“I, on the other hand, can remember my dear brother with pride, happiness and admiration for his devotion, tolerance and love. He is in a much better place and for this I am happy. No one can take him or these memories away from me ever again.”
David Patterson is a baptist pastor who has previously worked in banking and as a political researcher.
To obtain a copy of A Legacy of Tears (£5.99) email email@example.com or tel: (028) 3755 2808. Also available in bookshops
Andrae Crouch dies aged 72
Legendary gospel musician Andrae Crouch has died at a hospital in Los Angeles following a heart attack last week, his publicist has confirmed.
The seven-time Grammy winning composer, producer and singer has worked with stars like Michael Jackson and Madonna.
He also arranged pieces for Disney’s film "The Lion King" and "The Color Purple", which he received an Academy Award nomination for.
After reportedly writing his first gospel song at the age of 14, Crouch went on to become one of only a handful of gospel musicians to have a star on the Hollywood Walk of Fame.
"The Blood Will Never Lose Its Power" and "Soon and Very Soon," and ”My Tribute (To God Be the Glory)" are among his most-loved works.
Born in San Francisco, he started his music career at his father’s church in the San Fernando Valley, where he played piano.
He went on to perform at the White House, the Grand Ole Opry and at Billy Graham’s rallies.
He and his twin sister were both pastors at the New Christ Memorial Church in the Los Angeles suburbs.
Image: Rex features
Pastor Sandra Crouch has paid tribute to her brother, saying: "Today my twin brother, womb-mate and best friend went home to be with the Lord,"
"I tried to keep him here but God loved him best."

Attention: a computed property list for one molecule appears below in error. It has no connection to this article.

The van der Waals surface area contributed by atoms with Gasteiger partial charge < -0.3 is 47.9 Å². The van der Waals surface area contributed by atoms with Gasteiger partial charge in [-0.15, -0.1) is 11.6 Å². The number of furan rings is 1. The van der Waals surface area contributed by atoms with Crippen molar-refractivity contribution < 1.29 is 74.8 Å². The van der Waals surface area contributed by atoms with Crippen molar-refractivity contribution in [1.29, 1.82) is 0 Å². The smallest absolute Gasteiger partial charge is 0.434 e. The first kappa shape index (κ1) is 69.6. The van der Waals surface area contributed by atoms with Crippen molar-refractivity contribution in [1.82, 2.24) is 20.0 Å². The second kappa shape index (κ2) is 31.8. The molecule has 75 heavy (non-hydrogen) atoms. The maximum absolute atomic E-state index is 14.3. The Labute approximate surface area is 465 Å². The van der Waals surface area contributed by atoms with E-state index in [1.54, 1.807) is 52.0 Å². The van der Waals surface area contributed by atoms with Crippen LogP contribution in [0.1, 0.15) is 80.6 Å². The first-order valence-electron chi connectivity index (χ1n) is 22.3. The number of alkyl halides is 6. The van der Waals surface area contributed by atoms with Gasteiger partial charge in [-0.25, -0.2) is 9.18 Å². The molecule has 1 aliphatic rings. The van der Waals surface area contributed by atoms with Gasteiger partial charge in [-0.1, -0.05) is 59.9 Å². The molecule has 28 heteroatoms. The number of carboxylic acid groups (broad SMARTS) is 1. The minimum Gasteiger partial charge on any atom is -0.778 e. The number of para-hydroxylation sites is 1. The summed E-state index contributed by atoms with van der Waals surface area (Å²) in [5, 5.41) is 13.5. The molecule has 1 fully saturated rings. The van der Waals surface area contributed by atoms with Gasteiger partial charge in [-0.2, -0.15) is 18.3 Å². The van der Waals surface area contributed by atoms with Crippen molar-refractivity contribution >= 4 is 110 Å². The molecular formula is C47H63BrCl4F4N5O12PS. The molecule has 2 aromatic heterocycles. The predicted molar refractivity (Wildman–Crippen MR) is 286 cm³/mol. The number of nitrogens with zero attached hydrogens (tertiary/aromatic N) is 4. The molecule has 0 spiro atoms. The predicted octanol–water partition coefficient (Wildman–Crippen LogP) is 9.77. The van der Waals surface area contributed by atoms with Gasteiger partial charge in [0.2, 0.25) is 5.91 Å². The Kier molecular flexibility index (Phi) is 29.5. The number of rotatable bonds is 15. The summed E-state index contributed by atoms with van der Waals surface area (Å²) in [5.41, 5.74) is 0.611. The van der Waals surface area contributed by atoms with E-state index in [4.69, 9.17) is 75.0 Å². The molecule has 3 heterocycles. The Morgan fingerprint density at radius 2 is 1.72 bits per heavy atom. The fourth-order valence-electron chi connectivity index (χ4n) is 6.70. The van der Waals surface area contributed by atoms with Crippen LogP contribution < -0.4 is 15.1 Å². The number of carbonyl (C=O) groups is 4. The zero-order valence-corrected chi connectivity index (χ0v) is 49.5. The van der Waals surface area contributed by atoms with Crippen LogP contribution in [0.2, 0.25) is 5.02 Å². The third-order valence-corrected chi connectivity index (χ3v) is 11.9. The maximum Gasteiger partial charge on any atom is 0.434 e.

Grammy-winning gospel singer, Jason Grabb, says: "We’ve lost a true pioneer and he will be missed,"
During an interview with Associated Press in 2011, Andrae Crouch highlighted how his faith was integral to his music:
"When I finish a song, I thank God for bringing me through,"
"You have to press on and know your calling. That’s what I’ve been doing for all my life. I just went forward."
Leader of the KICC Church, Pastor Matthew Ashimolow, was a good friend of Andrae Crouch and the last one to bring him to the UK.
He says Crouch "left the legacy of a holy life, a good life" but also of "a man who has changed the world with the quality of his music":
"I think he’s also one person whose music cut across cultures, race, and, in fact, also cut across into certain places somebody who may not be considered Christian or religious would play his music."
"He was the one, really, who took away that artist who played very slow, quiet music, and brought life into Gospel music.
"I think if you ask the average gospel artist today, they will have taken a lot of inspiration from him."
Pastor Matthew says his favourite memory of him was a service in America that clearly showed how loved and popular he was:
"In the early days, in the late 70s, Andrae Crouch had gone to a church in the United State of America, they had invited him to come and minister in their church.
"But they did not expect the magnitute of crowd that showed up; The crowd outside was more than the people inside!
"The church did not know that this man’s music was so strong."
Premier Gospel’s station director, Muyiwa Olarewaju, says words used to describe him will be ‘father’, ‘innovator’, ‘leader’ and ‘legend’: